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The Suburbanite
  • Power in bulk electric buying: Understanding aggregation

  • Voters in five Stark County communities will decide if they want their local governments to be a supplier of electricity through a bulk buying plan.

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  • How many times have you wished you could change your mind after an election?
    That’s the choice voters in five Stark County communities will get Tuesday if they approve their local governments as a supplier of electricity through a bulk-buying plan.
    Even if voters approve the plan, they can change their minds individually and say they want no part of the program.
    Canton, East Canton and Plain, Osnaburg and Paris townships have bulk electric buying plans — called government aggregations — on the ballot.
    The theory behind the move is that a large buying group should be able to get a better price for group members than individual customers can.
    Canton has contracted with Independent Energy Consultants of Aurora to design, implement and administer its program, if voters approve. President Mark Burns said the company will shop and negotiate to get city residents the best price.
    He estimates, because of rising rates, the average customer will save about $80 each year for the next three years.
    “That’s $2 million of disposable income that will stay in Canton,” he said. The company already is the electric consultant for a number of the 15 Stark County communities that have voted to aggregate.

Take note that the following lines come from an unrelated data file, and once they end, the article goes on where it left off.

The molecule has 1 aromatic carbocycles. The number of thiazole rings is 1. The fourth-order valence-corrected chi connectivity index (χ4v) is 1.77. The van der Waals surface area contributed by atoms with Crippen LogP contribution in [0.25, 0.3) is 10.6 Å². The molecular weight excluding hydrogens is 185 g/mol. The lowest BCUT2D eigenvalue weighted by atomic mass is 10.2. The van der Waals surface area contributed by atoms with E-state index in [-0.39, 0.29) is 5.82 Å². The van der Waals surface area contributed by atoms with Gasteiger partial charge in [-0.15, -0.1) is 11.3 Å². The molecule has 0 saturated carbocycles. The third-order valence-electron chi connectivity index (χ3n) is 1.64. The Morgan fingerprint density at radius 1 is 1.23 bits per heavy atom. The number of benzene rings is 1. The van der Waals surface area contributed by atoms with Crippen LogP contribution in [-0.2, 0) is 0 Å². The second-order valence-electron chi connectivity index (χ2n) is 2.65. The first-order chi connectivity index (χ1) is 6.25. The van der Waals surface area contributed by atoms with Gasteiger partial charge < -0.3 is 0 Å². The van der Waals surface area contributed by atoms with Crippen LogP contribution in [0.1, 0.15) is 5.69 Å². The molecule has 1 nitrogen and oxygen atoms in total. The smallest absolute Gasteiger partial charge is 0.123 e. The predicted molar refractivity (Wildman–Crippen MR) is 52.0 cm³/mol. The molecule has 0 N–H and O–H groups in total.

All of the communities on Tuesday’s ballot are served mostly by American Electric Power-Ohio (Ohio Power). Paris Township is split between AEP and FirstEnergy (Ohio Edison). Plain and Osnaburg have small areas served by FirstEnergy.
    All five issues are for “opt-out” plans. That means all residents automatically will be included unless they specifically elect not to participate.
    If the aggregation is authorized, the local government must form a plan of operation and management and must hold at least two public hearings to allow customers to voice any concerns over the proposed plan.
    Burn said Independent will draft the plan and hold the public meetings for Canton.
    After the government has adopted the plan, each customer included must be notified they will be automatically enrolled in the program unless they elect not to participate. Those letters will come from the supplier selected to serve the city, Burns said.
    The notification must state the rates, charges and other terms and conditions of enrollment.
    The opt-out notice is usually a letter accompanied by a postcard to be mailed back if residents do not want to participate or sometimes a phone number to call or website to visit to opt-out.
    Electric aggregation customers may opt out every three years without paying a switching fee.
    Terri Flora, corporate communications director for American Electric Power-Ohio, said communication from the supplier is important. “You have to pay attention to what is in the mail and be aware of it,” she said.
    “As rates go up ... we’re starting to see more competition” now and in the future. “It’s going to take time to develop.”